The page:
The role of the monarchy has changed so much in the last century - does this change the need for training or change the training that's needed? And what about regions where the monarchy has real power that's never actually exercised. Australia is one - technically the Queen is still our head of state - in reality, the last time the Governor-General did anything without the consent of the current Prime Minister was in the 1970s and the furor from that is *still* settling.

Marilyn said...

I think it changes the training that's needed.

Charles/William/Harry, or whoever comes after The Queen is going to have a hard time filling her shoes, so to speak. She is someone who is very well respected - who many feel, hasn't put a foot wrong in all her time on the throne. Unlike the beginning of her reign, where deference was a given, today's future monarch cannot expect that.So while there may be training in Government and Constitutional matters, it will be just as important (maybe even more so) to keep tabs on the pulse of the public.

Prince Charles in particular will probably have a very hard time following his mother. While he's been ahead of his time in many respects, he's not nearly as well respected. He's also gotten used to being outspoken on a number of issues, something which he'll have to curb when he becomes sovereign.

I think people want a monarch who is not some remote figure on the coins. In many ways, Charles' awareness, his concern for the environment and for the needs of his future subjects, is something that you cannot really train someone in. But I think it will serve him in good stead. Hopefully William is taking notes!

Doug Skinner said...

The monarchy fascinates me...They hold the power without really holding the power...It is a level of respect that you will probably never see in America...Everyone is too selfish here.

Peggy said...

It's not really clear to me what the role of the future king will be. Heck, it's not even clear to me what the role of the current Queen is. I know she travels around and makes appearances at public events, but that doesn't appear to require any special skills other than being able to smile when bored to tears.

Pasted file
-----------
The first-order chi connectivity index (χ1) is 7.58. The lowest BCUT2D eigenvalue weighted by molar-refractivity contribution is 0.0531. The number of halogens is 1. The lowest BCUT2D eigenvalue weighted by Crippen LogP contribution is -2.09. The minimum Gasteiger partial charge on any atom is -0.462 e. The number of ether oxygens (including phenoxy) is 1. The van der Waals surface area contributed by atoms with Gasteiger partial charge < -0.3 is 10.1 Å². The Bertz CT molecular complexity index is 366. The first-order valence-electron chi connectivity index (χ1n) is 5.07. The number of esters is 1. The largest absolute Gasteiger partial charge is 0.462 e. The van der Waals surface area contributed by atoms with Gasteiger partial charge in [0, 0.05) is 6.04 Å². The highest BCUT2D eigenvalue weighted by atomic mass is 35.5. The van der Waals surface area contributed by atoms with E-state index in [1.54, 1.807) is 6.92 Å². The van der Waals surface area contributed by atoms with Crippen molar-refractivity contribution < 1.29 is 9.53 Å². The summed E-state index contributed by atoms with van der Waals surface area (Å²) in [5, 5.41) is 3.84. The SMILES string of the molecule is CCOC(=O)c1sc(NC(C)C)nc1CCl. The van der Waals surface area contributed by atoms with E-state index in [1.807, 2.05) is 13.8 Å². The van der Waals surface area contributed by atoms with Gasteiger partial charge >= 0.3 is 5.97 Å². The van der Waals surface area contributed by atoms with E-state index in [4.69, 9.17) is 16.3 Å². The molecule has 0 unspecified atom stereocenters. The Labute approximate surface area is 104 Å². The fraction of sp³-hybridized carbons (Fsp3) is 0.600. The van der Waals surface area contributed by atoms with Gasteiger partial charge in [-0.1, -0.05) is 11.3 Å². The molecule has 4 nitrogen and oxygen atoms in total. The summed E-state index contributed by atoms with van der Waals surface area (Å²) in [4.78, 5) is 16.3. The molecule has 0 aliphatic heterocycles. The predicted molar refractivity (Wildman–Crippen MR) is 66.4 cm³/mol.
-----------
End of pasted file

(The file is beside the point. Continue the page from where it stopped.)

Why should Charles curb his outspokenness when he becomes king (assuming he does)? Shouldn't part of his role be to say things others won't (or can't) say? or is it to be as bland and inoffensive as possible?

Loquacious Me said...

I often wonder if, as an American, I'm not missing out on key elements when reading about the monarchy. It's just not a concept we're programmed for, here, and I doubt we even realize what a difference it makes in societal attitudes and customs.

Talia Mana said...

Heaven help us if Harry takes the throne. At this point in time he's a lousy role model. I can not ever conceive of Harry being King.

Cath Smith said...

Back in the old days, Royalty were figureheads and policy makers. Now, they seem to be little more than a tourist attraction. Times change, I guess.

As a Brit, I don't really care whether it's Harry or Charles. Neither can live up to the monarchs of old.

jamie ford said...

I honestly feel sorry for anyone who would be crowned King in this day and age of paparazzi and tabloid excess. I don't think Ghandi could have stood up to the scrutiny.

It was amazing that Diana did so well, but her grace was almost transcendent. Unlike poor Fergie that was loved one day then vilified the next.